It doesn’t measure up!
Brooklyn Bridge Park builders are again saying one thing and delivering another now that plans they filed with the city show two parkside luxury apartment buildings have more floors than promised in June, park watchdogs claimed this week, but green space officials say there’s nothing to worry about, as the buildings will stay within their legally mandated height limits — with the exception of a 9-foot bulkhead on one of the parcels.
Plans recently filed for the two controversial towers at Pier 6 have raised the eyebrows of activists who claim park honchos have been deceptive about how many stories each building will actually rise — as they were when the Pierhouse hotel and condo complex ended up blocking protected views of the Brooklyn Bridge from the Brooklyn Heights Promenade.
“This is the story of Brooklyn Bridge Park,” said Judy Francis, president of activist group Brooklyn Bridge Park Defense Fund “Bait and switch.”
Officials in June told the park’s board of directors — made up of elected officials, their appointees, and local stakeholders — that the towers would stand at 28 stories and 14- to 15-stories, respectively, before the board voted to approve the proposal. But last week’s filings show plans for the buildings at the foot of Atlantic Avenue topping out at 30 and 16 stories.
A park official said they were being truthful with the public and the board all along and nothing had changed since June, explaining that the extra stories will only house mechanicals and storage rooms, which he said are not considered floors — despite being labeled as such by the Department of Buildings ‚ and will not exceed height limits.
Under the terms of a 2015 settlement, the structures must stay within a 315 and 115-foot height limit — including the bulkheads and machinery on top, and the buildings adhere to the height cap, according to the filings.
But a spokeswoman for the park acknowledged that the 16-story building’s bulkhead will exceed the cap by nine feet. That is because the park asked permission to do so from the Empire State Development Corporation, which is overseeing the project — and just requesting the modification to the plan gives them the right to go higher, the park claims.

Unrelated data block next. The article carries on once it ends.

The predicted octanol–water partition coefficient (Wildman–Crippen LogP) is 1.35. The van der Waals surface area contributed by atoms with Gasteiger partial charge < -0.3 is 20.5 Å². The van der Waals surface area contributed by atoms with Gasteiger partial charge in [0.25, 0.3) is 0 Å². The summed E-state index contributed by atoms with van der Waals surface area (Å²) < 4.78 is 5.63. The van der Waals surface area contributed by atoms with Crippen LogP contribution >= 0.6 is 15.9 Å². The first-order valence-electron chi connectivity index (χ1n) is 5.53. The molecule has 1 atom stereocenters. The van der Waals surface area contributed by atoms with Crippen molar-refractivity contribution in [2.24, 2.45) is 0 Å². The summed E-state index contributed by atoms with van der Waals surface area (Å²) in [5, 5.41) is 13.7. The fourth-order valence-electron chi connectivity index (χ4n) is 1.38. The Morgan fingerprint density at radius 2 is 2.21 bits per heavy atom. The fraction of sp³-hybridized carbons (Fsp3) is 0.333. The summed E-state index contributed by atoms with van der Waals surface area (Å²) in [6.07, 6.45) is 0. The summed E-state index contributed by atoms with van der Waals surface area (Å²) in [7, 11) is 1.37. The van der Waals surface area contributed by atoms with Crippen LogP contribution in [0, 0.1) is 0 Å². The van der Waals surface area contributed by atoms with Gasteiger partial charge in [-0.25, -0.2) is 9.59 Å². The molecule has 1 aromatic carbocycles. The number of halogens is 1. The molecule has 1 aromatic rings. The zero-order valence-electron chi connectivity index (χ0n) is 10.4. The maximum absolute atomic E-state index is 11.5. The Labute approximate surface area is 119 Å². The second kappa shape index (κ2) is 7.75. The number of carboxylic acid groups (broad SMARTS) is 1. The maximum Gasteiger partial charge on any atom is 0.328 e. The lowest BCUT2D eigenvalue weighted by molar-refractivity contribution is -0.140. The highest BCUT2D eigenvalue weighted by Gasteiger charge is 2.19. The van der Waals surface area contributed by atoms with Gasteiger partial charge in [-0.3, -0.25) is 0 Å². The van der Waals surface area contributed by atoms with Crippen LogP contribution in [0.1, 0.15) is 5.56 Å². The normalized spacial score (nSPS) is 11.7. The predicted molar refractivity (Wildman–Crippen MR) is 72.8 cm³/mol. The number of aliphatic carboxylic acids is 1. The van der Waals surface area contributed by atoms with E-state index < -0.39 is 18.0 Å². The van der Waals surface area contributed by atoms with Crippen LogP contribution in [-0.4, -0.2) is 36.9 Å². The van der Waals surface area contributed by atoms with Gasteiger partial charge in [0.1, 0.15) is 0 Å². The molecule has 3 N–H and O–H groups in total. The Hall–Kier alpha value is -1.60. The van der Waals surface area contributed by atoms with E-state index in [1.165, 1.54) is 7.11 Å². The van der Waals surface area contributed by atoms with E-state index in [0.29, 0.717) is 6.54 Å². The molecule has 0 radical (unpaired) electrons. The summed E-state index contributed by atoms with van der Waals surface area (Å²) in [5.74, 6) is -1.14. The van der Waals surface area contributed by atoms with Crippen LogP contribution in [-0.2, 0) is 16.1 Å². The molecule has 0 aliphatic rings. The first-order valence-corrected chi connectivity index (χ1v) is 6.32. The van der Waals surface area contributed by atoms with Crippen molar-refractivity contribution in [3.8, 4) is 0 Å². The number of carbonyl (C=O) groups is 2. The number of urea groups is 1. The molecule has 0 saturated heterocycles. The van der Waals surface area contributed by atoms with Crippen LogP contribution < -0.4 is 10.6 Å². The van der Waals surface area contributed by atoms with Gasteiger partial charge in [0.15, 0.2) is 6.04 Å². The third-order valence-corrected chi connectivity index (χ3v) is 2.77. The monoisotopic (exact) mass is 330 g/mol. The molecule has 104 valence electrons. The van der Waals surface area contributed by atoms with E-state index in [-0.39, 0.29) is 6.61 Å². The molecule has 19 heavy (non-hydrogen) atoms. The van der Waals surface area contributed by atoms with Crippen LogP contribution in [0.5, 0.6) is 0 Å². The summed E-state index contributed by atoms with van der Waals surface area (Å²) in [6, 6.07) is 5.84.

The park has run in grey area surrounding height caps in the past — a 2015 lawsuit alleged that the Pierhouse hotel at Pier 1 had blown its 100-foot height limit by adding unplanned mechanicals to the top, blocking protected views of the Brooklyn Bridge.
Park honchos argued that the activists had known about the bulkheads all along, and a judge eventually threw out the case, but not before pointing out that the building looked “simply too large.”
A separate lawsuit last year claimed that the penthouse at the Pierhouse luxury condo complex was too big, once again jutting into the only legally protected scenic view in New York City. The same judge threw out that lawsuit too, saying that the case wasn’t brought forth quickly enough for him to do anything about it.
Francis claims that the latest development with the Pier 6 towers only further validates a lawsuit filed by the Brooklyn Heights Association that alleges the park’s board was misled when it gave the green light to the buildings in the summer.
“The BHA’s lawsuit makes plain that the Brooklyn Bridge Park board were misinformed when they voted for housing in June, regard to everything about these buildings — heights, location, facilities, need for funding — so it is no surprise that the park is again playing games with the heights and bulks,” said Francis.
The towers will also house a gym, lounges, playroom, ground-floor retail, a so-called “dog washing station,” according to the plans.
The city said in June that a previously planned pre-kindergarten space for one of the lots would be moved to another nearby location, but has yet to reveal additional details of where the promised tot academy will be sited.